Is Distilled Water Good for Making Coffee?

Distilled water is pegged as the purest kind of water. Others say it is pure and fresh as newly formed raindrops. But is it ideal for making coffee? Is it going to impact the taste of your java? Is it going to bring out your coffee’s best flavors? Keep reading to learn more!   

What is distilled water?

Distilled water is produced by boiling water into vapor and then condensing the vapor into liquid in a separate container. During distillation, minerals and other impurities present in water are removed. This means the water constituted from the vapor is purified — is substantively free from many pollutants and minerals, especially essentials minerals and vitamins which are vital for your health. So, drinking this water for long may not be a good idea.

However, it is good to note distilled water has a few contaminants. That why distillation doesn’t necessarily make non-potable water safe to drink.

Distilled water has roughly 9 parts per million of mineral content or only around 6% of the recommended mineral content.

How does distilling water affect the taste of coffee?

Minerals present in water play a key role in helping retain flavor and preventing water from leaching flavors from containers in which it is stored. Distilled water lacks these minerals (if present, are very few) and hence it will take on a plastic taste and may also absorb some of the plastic’s chemicals. Not to mention that distilled water also assimilates compounds such as carbon dioxide and over-extract caffeine from the ground beans, resulting in increased coffee acidity—the increase of acidity and diminishing of flavor results in a cup that is overly bitter or bland.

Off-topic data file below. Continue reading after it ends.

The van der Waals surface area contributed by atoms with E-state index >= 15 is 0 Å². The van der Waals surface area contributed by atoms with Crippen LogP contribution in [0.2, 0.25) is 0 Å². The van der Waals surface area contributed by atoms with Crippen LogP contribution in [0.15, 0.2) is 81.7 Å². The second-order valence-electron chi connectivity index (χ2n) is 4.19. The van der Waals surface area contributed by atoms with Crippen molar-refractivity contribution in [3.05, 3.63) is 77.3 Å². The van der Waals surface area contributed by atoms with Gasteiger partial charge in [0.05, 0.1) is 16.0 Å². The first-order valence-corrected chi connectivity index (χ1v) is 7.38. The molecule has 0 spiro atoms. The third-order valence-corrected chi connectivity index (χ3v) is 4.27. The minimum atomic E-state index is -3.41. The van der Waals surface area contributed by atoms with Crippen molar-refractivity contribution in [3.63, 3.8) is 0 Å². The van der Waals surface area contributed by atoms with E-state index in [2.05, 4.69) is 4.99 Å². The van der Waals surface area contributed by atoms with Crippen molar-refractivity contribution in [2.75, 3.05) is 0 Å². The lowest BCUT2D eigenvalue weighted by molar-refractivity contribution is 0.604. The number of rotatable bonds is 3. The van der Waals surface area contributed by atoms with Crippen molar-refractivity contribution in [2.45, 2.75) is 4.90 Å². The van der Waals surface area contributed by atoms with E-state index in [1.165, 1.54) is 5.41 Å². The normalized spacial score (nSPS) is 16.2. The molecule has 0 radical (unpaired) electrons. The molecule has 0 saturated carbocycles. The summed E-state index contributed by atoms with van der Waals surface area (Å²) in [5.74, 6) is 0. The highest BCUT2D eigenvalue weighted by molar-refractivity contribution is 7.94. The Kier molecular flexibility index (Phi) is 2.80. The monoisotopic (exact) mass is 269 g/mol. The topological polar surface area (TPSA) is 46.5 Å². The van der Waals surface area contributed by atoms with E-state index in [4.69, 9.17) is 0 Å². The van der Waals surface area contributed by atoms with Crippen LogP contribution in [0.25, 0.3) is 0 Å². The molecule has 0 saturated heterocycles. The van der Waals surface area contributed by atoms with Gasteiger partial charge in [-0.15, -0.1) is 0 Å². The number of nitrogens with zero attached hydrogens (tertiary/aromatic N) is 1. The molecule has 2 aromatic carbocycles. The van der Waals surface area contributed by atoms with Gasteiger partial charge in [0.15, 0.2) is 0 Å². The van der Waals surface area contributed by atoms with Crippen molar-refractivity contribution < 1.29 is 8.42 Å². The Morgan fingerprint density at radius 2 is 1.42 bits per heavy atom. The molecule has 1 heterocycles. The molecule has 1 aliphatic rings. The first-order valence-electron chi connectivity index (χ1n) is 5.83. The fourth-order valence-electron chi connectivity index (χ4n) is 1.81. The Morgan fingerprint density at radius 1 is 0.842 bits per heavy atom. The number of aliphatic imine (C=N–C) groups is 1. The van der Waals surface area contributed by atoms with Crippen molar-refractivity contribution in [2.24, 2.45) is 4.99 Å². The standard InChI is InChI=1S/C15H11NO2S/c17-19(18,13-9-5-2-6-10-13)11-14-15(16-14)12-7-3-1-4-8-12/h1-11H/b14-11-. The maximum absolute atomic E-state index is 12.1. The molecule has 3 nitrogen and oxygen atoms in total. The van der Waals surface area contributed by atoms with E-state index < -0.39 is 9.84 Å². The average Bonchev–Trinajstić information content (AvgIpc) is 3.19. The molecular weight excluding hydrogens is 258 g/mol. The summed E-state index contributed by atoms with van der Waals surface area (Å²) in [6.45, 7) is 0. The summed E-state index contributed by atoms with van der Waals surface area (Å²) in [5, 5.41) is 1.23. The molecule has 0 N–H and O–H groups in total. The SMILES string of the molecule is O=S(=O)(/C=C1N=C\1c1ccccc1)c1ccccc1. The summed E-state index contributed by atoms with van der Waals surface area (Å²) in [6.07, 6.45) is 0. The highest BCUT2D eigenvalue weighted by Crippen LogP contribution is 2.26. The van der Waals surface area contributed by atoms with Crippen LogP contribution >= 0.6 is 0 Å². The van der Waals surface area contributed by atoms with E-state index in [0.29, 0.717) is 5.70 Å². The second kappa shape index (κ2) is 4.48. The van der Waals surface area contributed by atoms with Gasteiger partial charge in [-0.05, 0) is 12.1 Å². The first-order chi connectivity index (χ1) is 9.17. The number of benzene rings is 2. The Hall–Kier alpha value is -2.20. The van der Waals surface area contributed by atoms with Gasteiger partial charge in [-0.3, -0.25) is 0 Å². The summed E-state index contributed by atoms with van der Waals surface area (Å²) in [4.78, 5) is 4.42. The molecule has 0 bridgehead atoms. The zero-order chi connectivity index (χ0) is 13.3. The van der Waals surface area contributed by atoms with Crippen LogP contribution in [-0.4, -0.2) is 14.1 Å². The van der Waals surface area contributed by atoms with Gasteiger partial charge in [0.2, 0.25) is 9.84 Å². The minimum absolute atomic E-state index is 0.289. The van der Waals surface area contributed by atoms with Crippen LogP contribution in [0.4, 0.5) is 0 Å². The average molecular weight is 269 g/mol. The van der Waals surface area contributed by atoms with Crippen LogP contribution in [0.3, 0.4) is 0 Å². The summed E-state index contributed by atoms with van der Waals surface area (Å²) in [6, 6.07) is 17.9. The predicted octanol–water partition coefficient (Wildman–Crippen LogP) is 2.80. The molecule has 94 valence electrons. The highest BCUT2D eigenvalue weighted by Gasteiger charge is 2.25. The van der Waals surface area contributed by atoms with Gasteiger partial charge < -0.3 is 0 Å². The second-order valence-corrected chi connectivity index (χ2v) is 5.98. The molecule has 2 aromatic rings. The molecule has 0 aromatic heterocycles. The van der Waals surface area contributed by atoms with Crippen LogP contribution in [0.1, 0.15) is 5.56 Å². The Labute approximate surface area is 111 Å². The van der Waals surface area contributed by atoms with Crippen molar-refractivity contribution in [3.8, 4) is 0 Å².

Bonus! If the water is hard (has high mineral content), the coffee will under extract and produce a cup that is weak and sour.

What effects does distilled water have on coffee-making equipment?

So far, we have not recommended using distilled water to make coffee. However, there is one benefit of using this water; it reduces the need to clean your brewer. This is because distilled water lacks calcium and magnesium —the primary minerals that besides helping water retain flavor result in minerals build-up in the reservoir and internal mechanism of coffee machines. It is for that reason this water is recommended for use in other appliances such as hot water urns and steams irons.

Why does Keurig say not to use distilled water?

This is because Keurig coffee makers have sensors that detect minerals content in water. Now, if you are using distilled water, the sensors won’t work, and you will get an error message if you attempt to use the brewer.

Wrap up

If you care more about the taste and acidity of your java, skip distilled water. But if you want to keep your brewer for and not concerned about the resulting brew, feel free to use distilled water.

Get crazy with coffee!

nv-author-image

Self-proclaimed coffee drinker. I would, on a typical day, start my day by grinding my coffee with a manual grinder and use a French Press as a starter (2 cups), then a pour-over in the afternoon (4 cups). I had my fair share as a barista but I prefer to drink it, not serve it.